Are you sure?

Polish coalition crisis defused

A junior coalition partner has said it will remain in Poland's conservative government, defusing what had appeared to be an escalating crisis.

The pledge by the Self-Defence Party came despite the dismissal of its leader, Deputy Prime Minister Andrzej Lepper, from the cabinet on Monday. He said Self-Defence was “staying in the coalition, conditionally”. He demanded proof, by Friday, for claims that he was linked to a huge agricultural corruption scandal. His dismissal by Prime Minister Jaroslaw Kaczynski - prompted by the scandal claims - had raised the possibility of an early election. It is alleged that millions of dollars was paid in bribes to redesignate agricultural land for commercial use. Lepper - who was also agriculture minister - denies any involvement. He has ruled out returning to the government. “We want evidence against me presented by Friday - recordings, allegedly tapes, conversations - please present them to public opinion,” Lepper said.

Earlier, the main opposition parties Civic Platform and Democratic Left Alliance (SLD) submitted motions to dissolve parliament. But correspondents say the motions are unlikely to be put to a vote before September, as deputies will shortly go on their summer break. Prime Minister Kaczynski's Law and Justice Party narrowly won parliamentary elections in 2005, but has faced difficulties in implementing its right-wing economic reform program. Self Defence has 46 deputies in the 460-seat Sejm, the lower house of the parliament. Without them, the government can count on the support of only 203 deputies - far short of the 231 needed for a majority. Sejm Speaker Ludwik Dorn told reporters that “if the government has no majority in the Sejm, motions for the chamber dissolution submitted by the opposition will be examined in the second half of September.”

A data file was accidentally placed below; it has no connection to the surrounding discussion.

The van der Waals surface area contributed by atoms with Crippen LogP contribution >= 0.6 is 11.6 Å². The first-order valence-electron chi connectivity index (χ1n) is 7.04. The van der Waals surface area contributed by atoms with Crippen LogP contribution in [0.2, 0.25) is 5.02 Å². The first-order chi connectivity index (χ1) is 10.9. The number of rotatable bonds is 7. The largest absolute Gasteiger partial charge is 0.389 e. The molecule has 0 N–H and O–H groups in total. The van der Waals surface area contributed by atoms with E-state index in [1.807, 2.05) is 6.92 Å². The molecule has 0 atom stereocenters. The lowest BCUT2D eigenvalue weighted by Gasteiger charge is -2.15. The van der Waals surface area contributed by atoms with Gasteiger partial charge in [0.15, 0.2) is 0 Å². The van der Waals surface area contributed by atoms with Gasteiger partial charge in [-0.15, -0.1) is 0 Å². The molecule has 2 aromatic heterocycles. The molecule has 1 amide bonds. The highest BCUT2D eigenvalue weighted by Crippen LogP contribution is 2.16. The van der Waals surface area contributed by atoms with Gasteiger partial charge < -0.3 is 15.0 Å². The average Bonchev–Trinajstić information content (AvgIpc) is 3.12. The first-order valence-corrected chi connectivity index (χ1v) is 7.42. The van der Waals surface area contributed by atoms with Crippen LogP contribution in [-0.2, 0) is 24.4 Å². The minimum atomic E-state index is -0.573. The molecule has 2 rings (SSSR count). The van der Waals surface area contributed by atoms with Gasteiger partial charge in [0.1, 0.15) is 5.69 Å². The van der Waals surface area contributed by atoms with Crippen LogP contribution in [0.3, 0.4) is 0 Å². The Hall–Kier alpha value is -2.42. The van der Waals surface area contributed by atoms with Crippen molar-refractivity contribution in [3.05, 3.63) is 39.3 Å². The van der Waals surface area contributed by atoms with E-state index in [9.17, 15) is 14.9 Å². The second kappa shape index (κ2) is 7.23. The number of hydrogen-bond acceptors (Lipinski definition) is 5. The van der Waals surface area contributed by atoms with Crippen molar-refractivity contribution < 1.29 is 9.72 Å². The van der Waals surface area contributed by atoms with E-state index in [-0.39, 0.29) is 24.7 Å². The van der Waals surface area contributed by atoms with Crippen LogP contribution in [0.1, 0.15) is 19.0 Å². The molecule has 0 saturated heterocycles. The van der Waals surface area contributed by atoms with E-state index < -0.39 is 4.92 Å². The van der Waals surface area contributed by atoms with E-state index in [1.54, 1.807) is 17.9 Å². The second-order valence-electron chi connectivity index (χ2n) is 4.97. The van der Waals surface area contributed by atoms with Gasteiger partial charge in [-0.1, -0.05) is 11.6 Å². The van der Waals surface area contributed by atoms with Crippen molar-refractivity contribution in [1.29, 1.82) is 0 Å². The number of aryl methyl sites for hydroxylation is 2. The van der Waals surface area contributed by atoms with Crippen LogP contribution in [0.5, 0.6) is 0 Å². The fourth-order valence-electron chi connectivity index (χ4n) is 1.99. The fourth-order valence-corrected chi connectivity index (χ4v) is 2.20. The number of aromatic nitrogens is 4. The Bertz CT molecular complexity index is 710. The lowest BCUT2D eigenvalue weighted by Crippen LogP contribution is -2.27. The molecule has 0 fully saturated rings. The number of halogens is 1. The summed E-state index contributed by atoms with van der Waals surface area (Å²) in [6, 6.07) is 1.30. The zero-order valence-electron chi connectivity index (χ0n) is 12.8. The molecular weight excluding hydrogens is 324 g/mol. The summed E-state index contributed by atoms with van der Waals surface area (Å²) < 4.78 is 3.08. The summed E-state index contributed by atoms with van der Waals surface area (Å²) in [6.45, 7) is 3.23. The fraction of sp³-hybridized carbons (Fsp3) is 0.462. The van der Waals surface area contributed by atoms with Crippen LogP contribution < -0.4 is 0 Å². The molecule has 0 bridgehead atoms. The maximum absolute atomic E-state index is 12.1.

Lepper was also sacked from the government last year in a dispute over the budget - but his party was welcomed back later to shore up the coalition. His latest dismissal came after the Anti-Corruption Office, a government body, arrested two men in connection with the agricultural corruption scandal. (,